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What does Chesapeake's bankruptcy mean for US natural gas?

Once America’s champion of natural gas, Chesapeake declares bankruptcy. What are the implications for the market and pipelines?

1 minute read

In this report, our North America gas analysts use Wood Mackenzie Genscape's short-term data on North American gas markets to assess the impact of Chesapeake's bankruptcy on markets and pipelines. Read on to discover Chesapeake’s daily net gas production across key plays, Chesapeake’s gas hedges as of Q1 2020, and Chesapeake’s FERC index of customers gas transport contracts as of 1 April 2020.  


In late 2019, Chesapeake, a juggernaut of the US shale revolution, issued a warning to investors that it may struggle to remain a going concern over the next 12 months if commodity prices did not improve. On 28 June 2020, Chesapeake announced that it has voluntarily filed for Chapter 11 bankruptcy protection. Chesapeake intends to use the proceedings to strengthen its balance sheet and restructure its legacy contractual obligations to achieve a more sustainable capital structure. Chesapeake will operate in the ordinary course during the Chapter 11 process and has secured $925 million in debtor-in-possession (DIP) financing.


Chesapeake championed natural gas in the US and aggressively commenced its shale “land grab” and grow at all cost business model, which necessitated extensive borrowing. Early on Henry Hub gas prices spiking up to $13-14/mmbtu during the winter of 2005 and 2008 and access to low-cost capital cooperated with its business model, but in a way it became a victim of its own success. Significant shale gas-driven growth pressured gas markets to today’s 25-year record low. Chesapeake did not “discover” the various plays that led the shale gas revolution in the US but was involved in most of them, from the Barnett to the Utica. Although both plays have since been sold off along with others, Chesapeake still remains the 4th largest independent gas operator with its Q1 2020 net production slightly under 2 bcfd.

Market implications:

Chesapeake’s current major dry gas producing regions include the Northeast Pennsylvania Marcellus and the Haynesville. Its associated gas plays in the Eagle Ford, Powder River Basin, South Texas and Midcontinent also contribute additional volumes of natural gas. Although short-term production levels may be impacted by the bankruptcy filing, DIP financing should allow for existing operations to continue.

Chesapeake plans to operate six to eight drilling rigs for the next two years. It currently has four rigs active in Northeast Pennsylvania Marcellus and two rigs in the Haynesville. Chesapeake will likely have a more capital disciplined growth strategy, which presents a risk to the market as prices recover.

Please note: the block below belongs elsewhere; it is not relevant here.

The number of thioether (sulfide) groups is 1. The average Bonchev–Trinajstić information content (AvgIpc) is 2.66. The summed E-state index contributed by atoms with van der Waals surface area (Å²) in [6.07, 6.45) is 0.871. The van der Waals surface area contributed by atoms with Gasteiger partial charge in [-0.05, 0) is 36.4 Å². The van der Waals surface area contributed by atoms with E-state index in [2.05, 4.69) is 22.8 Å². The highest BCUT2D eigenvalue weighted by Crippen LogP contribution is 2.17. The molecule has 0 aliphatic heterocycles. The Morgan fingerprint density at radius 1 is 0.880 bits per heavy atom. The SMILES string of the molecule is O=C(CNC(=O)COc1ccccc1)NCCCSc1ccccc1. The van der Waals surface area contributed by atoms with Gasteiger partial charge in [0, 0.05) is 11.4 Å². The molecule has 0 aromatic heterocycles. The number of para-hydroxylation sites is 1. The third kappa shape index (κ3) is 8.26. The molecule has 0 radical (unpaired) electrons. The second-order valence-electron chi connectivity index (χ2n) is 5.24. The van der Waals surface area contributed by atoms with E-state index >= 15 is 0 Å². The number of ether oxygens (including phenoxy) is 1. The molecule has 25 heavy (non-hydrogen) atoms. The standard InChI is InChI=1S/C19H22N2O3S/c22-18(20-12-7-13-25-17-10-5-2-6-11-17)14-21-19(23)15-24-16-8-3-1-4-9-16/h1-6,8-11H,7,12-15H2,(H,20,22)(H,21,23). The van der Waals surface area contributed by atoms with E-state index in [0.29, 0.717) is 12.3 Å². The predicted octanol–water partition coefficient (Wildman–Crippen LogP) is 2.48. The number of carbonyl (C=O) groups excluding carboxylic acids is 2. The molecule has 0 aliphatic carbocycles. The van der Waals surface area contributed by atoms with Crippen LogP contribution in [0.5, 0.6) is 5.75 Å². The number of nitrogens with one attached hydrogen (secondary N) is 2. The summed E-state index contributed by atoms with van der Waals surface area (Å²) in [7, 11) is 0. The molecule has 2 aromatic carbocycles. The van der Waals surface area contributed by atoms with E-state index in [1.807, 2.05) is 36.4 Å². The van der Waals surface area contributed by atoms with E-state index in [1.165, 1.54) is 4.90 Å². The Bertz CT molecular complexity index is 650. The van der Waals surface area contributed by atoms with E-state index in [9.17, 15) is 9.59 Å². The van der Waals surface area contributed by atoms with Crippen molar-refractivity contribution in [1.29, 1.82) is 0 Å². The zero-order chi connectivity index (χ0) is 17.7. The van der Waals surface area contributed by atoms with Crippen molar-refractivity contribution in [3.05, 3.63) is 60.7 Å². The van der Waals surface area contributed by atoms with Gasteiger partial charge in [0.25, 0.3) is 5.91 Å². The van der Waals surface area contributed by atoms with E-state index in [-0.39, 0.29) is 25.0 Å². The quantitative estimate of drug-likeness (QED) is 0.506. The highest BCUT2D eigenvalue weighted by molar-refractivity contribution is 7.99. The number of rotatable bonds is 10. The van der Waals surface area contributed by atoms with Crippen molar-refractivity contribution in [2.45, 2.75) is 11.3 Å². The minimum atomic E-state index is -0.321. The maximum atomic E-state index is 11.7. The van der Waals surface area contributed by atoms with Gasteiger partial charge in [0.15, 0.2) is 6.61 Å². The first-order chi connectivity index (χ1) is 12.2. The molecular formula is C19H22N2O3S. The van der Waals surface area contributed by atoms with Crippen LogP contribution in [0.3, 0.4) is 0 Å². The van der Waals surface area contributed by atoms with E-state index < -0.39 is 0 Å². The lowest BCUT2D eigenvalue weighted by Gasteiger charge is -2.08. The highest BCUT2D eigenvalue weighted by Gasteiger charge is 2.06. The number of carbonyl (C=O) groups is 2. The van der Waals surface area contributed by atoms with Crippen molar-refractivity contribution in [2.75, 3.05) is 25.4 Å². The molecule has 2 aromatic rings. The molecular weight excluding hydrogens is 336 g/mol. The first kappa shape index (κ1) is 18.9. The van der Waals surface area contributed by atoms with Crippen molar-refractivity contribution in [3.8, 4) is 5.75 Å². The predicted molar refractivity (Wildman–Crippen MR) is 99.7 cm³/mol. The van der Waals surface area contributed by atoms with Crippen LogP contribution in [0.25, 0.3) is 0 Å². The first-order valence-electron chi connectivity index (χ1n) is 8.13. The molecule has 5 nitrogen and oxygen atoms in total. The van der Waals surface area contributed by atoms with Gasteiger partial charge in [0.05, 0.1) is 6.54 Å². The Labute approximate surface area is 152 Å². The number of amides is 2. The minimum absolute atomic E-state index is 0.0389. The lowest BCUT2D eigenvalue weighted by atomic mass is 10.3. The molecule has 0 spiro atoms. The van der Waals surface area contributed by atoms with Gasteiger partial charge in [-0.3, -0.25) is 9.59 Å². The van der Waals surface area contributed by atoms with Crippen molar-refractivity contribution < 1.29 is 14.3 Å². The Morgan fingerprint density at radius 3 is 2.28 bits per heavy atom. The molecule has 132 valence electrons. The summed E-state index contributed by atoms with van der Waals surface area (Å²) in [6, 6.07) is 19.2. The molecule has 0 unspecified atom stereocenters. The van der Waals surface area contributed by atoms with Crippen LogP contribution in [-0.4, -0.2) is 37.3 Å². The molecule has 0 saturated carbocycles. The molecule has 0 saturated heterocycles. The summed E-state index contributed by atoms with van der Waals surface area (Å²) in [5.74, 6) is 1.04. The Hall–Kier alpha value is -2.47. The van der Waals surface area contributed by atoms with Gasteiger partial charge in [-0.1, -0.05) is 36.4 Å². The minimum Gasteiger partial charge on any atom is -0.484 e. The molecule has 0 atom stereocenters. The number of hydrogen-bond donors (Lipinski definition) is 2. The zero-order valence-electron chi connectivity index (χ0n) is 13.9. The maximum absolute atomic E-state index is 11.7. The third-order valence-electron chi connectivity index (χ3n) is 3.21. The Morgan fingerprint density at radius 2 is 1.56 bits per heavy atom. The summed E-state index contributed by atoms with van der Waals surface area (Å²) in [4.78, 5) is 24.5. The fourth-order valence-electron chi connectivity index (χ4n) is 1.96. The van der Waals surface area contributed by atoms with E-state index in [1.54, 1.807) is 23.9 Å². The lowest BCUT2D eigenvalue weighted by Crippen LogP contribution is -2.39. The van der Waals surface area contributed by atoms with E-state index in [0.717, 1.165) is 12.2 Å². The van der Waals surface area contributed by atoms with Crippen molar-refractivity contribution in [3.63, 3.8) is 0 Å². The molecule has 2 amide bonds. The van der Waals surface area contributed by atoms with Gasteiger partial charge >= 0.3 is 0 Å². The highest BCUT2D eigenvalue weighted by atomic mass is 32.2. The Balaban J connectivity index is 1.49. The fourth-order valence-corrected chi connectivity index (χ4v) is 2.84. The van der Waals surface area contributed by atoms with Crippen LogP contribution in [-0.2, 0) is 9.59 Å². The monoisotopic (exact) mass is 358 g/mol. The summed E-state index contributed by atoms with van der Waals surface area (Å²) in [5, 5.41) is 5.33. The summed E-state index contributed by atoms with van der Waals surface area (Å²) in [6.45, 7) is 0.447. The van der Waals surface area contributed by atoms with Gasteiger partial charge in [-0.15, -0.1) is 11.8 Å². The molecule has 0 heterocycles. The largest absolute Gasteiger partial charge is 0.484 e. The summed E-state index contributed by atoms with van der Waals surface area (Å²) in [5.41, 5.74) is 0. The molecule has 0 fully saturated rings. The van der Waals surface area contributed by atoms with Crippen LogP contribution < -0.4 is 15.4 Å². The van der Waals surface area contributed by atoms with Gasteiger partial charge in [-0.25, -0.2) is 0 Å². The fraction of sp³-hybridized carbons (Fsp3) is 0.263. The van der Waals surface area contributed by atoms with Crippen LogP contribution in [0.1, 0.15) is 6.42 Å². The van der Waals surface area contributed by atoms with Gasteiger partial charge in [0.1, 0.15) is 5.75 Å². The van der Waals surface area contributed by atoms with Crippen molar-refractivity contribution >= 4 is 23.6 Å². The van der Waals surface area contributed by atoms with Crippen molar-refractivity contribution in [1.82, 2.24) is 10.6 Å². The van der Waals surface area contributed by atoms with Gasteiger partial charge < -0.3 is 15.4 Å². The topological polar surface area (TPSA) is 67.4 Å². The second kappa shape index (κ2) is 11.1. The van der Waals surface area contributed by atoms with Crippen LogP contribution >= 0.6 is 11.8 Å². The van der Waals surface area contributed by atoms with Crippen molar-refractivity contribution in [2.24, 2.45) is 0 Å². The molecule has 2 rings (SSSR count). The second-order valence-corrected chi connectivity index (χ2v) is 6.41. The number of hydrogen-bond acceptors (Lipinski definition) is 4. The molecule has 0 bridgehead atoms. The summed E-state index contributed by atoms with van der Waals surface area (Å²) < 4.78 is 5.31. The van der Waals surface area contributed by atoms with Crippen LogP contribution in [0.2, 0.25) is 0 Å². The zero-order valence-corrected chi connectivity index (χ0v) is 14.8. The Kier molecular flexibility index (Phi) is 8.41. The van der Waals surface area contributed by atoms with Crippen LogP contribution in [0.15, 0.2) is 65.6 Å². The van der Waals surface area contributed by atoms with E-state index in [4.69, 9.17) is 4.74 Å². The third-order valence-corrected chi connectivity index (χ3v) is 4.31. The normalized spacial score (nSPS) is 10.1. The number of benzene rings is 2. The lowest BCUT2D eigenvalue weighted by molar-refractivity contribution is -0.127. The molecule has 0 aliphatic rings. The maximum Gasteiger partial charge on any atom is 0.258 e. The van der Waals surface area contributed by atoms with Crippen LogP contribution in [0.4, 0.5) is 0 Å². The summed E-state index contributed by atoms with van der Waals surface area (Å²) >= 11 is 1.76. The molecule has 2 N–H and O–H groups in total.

Chesapeake’s daily net gas production across key plays

Our longer-term supply models are based on the “economics of the rocks” over the financial health of specific operators. Therefore, whether Chesapeake divests these assets or not after re-emerging from bankruptcy, longer-term both the Marcellus and Haynesville are expected to be major production growth pillars to support a North America gas market expansion, owing to their low cost and highly productive remaining well locations, especially as Henry Hub gas prices appreciate to $3 and above by the late 2020s.

Henry Hub prices that were pressured in the short term due to domestic demand loss from coronavirus impacts and high levels of LNG feed gas under-utilization, rallied over 10% today to $1.71/mmbtu. Although a continuation of warmer temperatures is the likely fundamental catalyst, news of Chesapeake’s bankruptcy likely provided additional bullish Henry Hub gas price sentiment. Approximately 59%, 16% and 2% of Chesapeake’s 2020, 2021, and 2022 gas production was hedged at an average floor price of $2.61/mmbtu, $2.88/mmbtu, and $2.88/mmbtu, respectively. Monetization of these hedges may have added to the recent Henry Hub gas price strength across the short-term price curve.

Chesapeake’s gas hedges as of Q1 2020

Commercial implications:

Along with its significant gas production, Chesapeake holds sizeable midstream contracts. It wants to walk away from contracts with Energy Transfer, Boardwalk, and a Crestwood Equity Partners and Consolidated Edison gas joint venture, Stagecoach. The contracts involve about $293 million with Energy Transfer’s Tiger Pipeline and $18 million with Boardwalk’s Gulf South Pipeline.

Already, in anticipation of bankruptcy filing, pipelines have asked FERC to exercise its jurisdiction. For example, FERC has concluded in a recent favorable order for ETC Tiger Pipeline that "the Commission and the bankruptcy courts have concurrent jurisdiction to review and address the disposition of the natural gas transportation agreements sought to be rejected through bankruptcy." The order stemmed from a Petition for Declaratory Order filed by ETC Tiger Pipeline on May 19, 2020, which the pipeline firm filed in order to "remove the uncertainty as to whether Chesapeake Energy Marketing" would be required to secure FERC approval under Section 5 of the NGA to reject jurisdictional agreements amid a bankruptcy proceeding.

In addition to setting an important precedent, midstream contracts in the future will likely layout more specific provisions in case of a bankruptcy filing to protect midstream operators. Incorporating these risks through higher cost recovery from tariff provisions may also be proposed. Similarly, gathering and processing contracts are at risk.

Chesapeake’s FERC index of customers gas transport contracts as of 1 April 2020